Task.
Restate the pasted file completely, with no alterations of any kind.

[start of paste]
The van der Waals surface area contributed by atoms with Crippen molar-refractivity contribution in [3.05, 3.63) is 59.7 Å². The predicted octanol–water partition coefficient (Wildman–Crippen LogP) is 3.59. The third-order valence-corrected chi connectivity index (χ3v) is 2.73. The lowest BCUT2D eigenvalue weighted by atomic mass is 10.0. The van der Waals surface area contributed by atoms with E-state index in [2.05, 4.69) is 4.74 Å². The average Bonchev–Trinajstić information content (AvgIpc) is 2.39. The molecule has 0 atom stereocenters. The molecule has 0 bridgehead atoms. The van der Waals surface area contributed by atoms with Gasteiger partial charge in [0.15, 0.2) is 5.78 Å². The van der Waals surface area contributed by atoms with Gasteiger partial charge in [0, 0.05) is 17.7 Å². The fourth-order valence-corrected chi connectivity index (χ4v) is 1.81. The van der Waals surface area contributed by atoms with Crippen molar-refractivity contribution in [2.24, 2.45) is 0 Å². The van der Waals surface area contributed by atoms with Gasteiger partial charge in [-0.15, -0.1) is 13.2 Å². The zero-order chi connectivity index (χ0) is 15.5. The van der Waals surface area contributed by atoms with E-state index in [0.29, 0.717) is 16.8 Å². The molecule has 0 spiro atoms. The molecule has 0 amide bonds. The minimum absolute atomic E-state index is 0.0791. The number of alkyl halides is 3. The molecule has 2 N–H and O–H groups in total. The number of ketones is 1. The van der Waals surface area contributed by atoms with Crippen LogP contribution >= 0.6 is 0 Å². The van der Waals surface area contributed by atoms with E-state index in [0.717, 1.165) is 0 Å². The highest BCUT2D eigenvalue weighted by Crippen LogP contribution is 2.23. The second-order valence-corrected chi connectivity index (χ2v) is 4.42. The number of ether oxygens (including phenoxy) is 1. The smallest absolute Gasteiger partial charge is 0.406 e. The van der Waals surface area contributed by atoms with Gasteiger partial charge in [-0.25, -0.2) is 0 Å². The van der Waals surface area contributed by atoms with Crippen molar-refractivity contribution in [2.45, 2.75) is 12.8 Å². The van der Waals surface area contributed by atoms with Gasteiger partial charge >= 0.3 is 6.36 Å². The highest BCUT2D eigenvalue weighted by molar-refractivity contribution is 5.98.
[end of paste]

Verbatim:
The van der Waals surface area contributed by atoms with Crippen molar-refractivity contribution in [3.05, 3.63) is 59.7 Å². The predicted octanol–water partition coefficient (Wildman–Crippen LogP) is 3.59. The third-order valence-corrected chi connectivity index (χ3v) is 2.73. The lowest BCUT2D eigenvalue weighted by atomic mass is 10.0. The van der Waals surface area contributed by atoms with E-state index in [2.05, 4.69) is 4.74 Å². The average Bonchev–Trinajstić information content (AvgIpc) is 2.39. The molecule has 0 atom stereocenters. The molecule has 0 bridgehead atoms. The van der Waals surface area contributed by atoms with Gasteiger partial charge in [0.15, 0.2) is 5.78 Å². The van der Waals surface area contributed by atoms with Gasteiger partial charge in [0, 0.05) is 17.7 Å². The fourth-order valence-corrected chi connectivity index (χ4v) is 1.81. The van der Waals surface area contributed by atoms with Crippen molar-refractivity contribution in [2.24, 2.45) is 0 Å². The van der Waals surface area contributed by atoms with Gasteiger partial charge in [-0.15, -0.1) is 13.2 Å². The zero-order chi connectivity index (χ0) is 15.5. The van der Waals surface area contributed by atoms with E-state index in [0.29, 0.717) is 16.8 Å². The molecule has 0 spiro atoms. The molecule has 0 amide bonds. The minimum absolute atomic E-state index is 0.0791. The number of alkyl halides is 3. The molecule has 2 N–H and O–H groups in total. The number of ketones is 1. The van der Waals surface area contributed by atoms with Crippen LogP contribution >= 0.6 is 0 Å². The van der Waals surface area contributed by atoms with E-state index in [0.717, 1.165) is 0 Å². The highest BCUT2D eigenvalue weighted by Crippen LogP contribution is 2.23. The second-order valence-corrected chi connectivity index (χ2v) is 4.42. The number of ether oxygens (including phenoxy) is 1. The smallest absolute Gasteiger partial charge is 0.406 e. The van der Waals surface area contributed by atoms with Gasteiger partial charge in [-0.25, -0.2) is 0 Å². The van der Waals surface area contributed by atoms with Crippen molar-refractivity contribution in [2.45, 2.75) is 12.8 Å². The van der Waals surface area contributed by atoms with Gasteiger partial charge >= 0.3 is 6.36 Å². The highest BCUT2D eigenvalue weighted by molar-refractivity contribution is 5.98.